Created equal, but living worlds apart: Racism is unjust, but ethnic snobbery, its close relation, is discriminatory and offensive, says Yasmin Alibhai-Brown

Yasmin Alibhai-Brown
Sunday 01 August 1993 23:02

NOT LONG AGO, at a dinner party held by a group of affluent Asians, I met an extremely elegant and aristocratic Indian ex-diplomat's wife, who proceeded to tell me how discourteous she found the British. 'Especially to us, you know. No class these people you see, just junglees.'

Later, when she discovered that I worked part-time with Bangladeshi and Somali people in the East End of London, she was most concerned: 'What is such an intelligent girl like you doing with those uneducated sorts?' And so she went on, clearly unable to see the ironies of her remarks.

I remembered her this week when reading about the case brought by Pakistan-born Lady Sabiha Foster - ex-wife of News International chairman Andrew Knight, and now married to the leading architect Sir Norman Foster - against Customs and Excise for wrongful arrest and 'slander by conduct'. Lady Foster claimed she had been publicly humiliated by customs officer Timothy Entwhistle, implicitly because of her race and gender. He denied the charge, saying that she had treated him with contempt.

The jury failed to reach a unanimous verdict, but the case revealed just how complex such encounters can be.

Here is a wealthy Asian woman who is, unusually, very much part of the British establishment and who clearly views herself as holding a certain position in society. Nothing wrong with that. It is possible that racist attitudes were in evidence and that these were intensified by the presence of what was perceived by officers to be an uppity 'Paki'. Many of us have experienced this kind of denigration at the hands of those in authority. This newspaper has highlighted several cases where African-American professionals have complained of similar, and worse, treatment at British airports, and there are countless stories of the appalling behaviour of many immigration and customs officers towards black and Asian Britons. Little redress is available to these people because it is not possible under the Race Relations Act to take up discrimination cases against such officers. Nor do most people have the wherewithal of Lady Foster to sue individual departments.

The case lends credence to those who point out (but are never believed) that racism is endemic in British institutions. It also highlights the fact that money and status often fail to protect people from it.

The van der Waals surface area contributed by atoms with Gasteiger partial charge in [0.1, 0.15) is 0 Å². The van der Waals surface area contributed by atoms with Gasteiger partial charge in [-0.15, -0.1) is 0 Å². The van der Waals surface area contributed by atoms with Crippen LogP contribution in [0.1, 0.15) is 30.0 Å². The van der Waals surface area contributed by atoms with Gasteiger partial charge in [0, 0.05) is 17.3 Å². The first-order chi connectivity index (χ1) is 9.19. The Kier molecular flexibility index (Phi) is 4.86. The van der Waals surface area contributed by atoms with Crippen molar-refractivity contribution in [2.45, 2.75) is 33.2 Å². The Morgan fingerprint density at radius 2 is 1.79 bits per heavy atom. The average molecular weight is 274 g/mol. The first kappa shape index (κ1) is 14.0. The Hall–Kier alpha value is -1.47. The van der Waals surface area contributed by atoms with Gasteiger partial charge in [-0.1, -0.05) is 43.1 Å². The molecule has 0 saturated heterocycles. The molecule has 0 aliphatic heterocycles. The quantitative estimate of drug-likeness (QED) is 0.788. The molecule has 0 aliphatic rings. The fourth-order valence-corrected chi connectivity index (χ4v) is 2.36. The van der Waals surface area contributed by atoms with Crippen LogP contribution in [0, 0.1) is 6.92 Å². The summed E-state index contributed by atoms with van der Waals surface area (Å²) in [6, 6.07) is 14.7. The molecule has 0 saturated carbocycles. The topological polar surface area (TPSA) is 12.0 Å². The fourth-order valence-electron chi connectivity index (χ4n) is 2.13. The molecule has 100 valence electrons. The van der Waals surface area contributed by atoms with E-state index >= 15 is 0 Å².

But could some of the claims of the customs officer also be justified? Could this be a story of a clash between race and class? If and when she told the customs officer to take his dirty hands off her parcels, was Lady Foster displaying, subconsciously, the arrogance of her class position? And did this in turn dent Mr Entwhistle's sense of self worth and trigger off prejudice of a more overt kind?

Class snobbery is deeply rooted in many of the Asian elite. The British in India knew and exploited this, and a bond was formed between the white ruling classes and those in the upper echelons of Indian society. Although they were never equal, they shared a disdain for the peasants of both countries and an absolute belief in the superiority of their own values.

Today these attitudes can still be seen among many rich and/or powerful blacks and Asians. One media maharajah, for example, refers openly to disadvantaged Bangladeshis as 'bongos' and the white poor as 'trash', putting their lack of progress in life down to low intelligence. Were a white liberal to peddle such opinions there would be hell to pay, but if you are brown or black and snooty, you are, it seems, awarded special privileges.

These people would also be the first to say that racism has been invented by disgruntled people to excuse their ineptitude. And so keen are they not to be identified with the oppressed that they dissociate themselves from the racial violence and discrimination that blight the lives of so many people, when their positions might allow them to at least publicise the issues. Exceptions such as Baroness Shreela Flather, the campaigning Asian peer, show how much can be achieved by powerful and committed blacks and Asians.

This changes dramatically when something in their own lives causes these people to either 'discover' racism or to use the experience of it cynically. Judge Clarence Thomas, who had reached his position in part by denying the problem of racism in the United States, went on to accuse those who charged him of sexually harassing Anita Hill of being racists.

Whether or not this can all be said of Lady Foster, it does seem her stand on equality and justice is incomplete. To be taken more seriously, she needs not only to identify with the lot of ordinary black and Asian people, but also to accept that a more just and egalitarian society means respecting people regardless not only of 'age, sex, creed or colour' as her counsel, John Mathew, QC put it, but also of class.

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